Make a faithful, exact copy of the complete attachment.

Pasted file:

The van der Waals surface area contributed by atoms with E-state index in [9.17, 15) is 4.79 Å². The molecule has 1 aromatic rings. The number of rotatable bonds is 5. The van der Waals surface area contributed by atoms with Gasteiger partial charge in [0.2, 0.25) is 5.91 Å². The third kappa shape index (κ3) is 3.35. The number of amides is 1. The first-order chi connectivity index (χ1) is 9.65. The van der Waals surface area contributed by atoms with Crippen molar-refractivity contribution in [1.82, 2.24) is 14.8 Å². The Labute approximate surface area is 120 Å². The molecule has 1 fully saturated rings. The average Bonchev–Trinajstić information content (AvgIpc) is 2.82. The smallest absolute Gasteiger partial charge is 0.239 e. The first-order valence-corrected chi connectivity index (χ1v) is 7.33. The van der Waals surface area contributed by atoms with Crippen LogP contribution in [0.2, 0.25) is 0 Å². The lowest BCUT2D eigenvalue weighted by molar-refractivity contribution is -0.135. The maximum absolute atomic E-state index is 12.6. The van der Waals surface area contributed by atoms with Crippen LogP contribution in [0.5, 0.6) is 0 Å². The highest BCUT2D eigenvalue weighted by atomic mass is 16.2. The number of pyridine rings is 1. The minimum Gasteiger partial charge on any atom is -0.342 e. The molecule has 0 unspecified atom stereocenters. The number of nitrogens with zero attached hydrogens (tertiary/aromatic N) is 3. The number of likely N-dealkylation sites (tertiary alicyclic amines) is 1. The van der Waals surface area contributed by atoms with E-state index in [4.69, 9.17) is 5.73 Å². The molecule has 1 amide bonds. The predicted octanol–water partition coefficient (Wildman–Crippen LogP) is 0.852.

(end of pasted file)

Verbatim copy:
The van der Waals surface area contributed by atoms with E-state index in [9.17, 15) is 4.79 Å². The molecule has 1 aromatic rings. The number of rotatable bonds is 5. The van der Waals surface area contributed by atoms with Gasteiger partial charge in [0.2, 0.25) is 5.91 Å². The third kappa shape index (κ3) is 3.35. The number of amides is 1. The first-order chi connectivity index (χ1) is 9.65. The van der Waals surface area contributed by atoms with Crippen molar-refractivity contribution in [1.82, 2.24) is 14.8 Å². The Labute approximate surface area is 120 Å². The molecule has 1 fully saturated rings. The average Bonchev–Trinajstić information content (AvgIpc) is 2.82. The smallest absolute Gasteiger partial charge is 0.239 e. The first-order valence-corrected chi connectivity index (χ1v) is 7.33. The van der Waals surface area contributed by atoms with Crippen LogP contribution in [0.2, 0.25) is 0 Å². The lowest BCUT2D eigenvalue weighted by molar-refractivity contribution is -0.135. The maximum absolute atomic E-state index is 12.6. The van der Waals surface area contributed by atoms with Crippen LogP contribution in [0.5, 0.6) is 0 Å². The highest BCUT2D eigenvalue weighted by atomic mass is 16.2. The number of pyridine rings is 1. The minimum Gasteiger partial charge on any atom is -0.342 e. The molecule has 0 unspecified atom stereocenters. The number of nitrogens with zero attached hydrogens (tertiary/aromatic N) is 3. The number of likely N-dealkylation sites (tertiary alicyclic amines) is 1. The van der Waals surface area contributed by atoms with E-state index in [4.69, 9.17) is 5.73 Å². The molecule has 1 amide bonds. The predicted octanol–water partition coefficient (Wildman–Crippen LogP) is 0.852.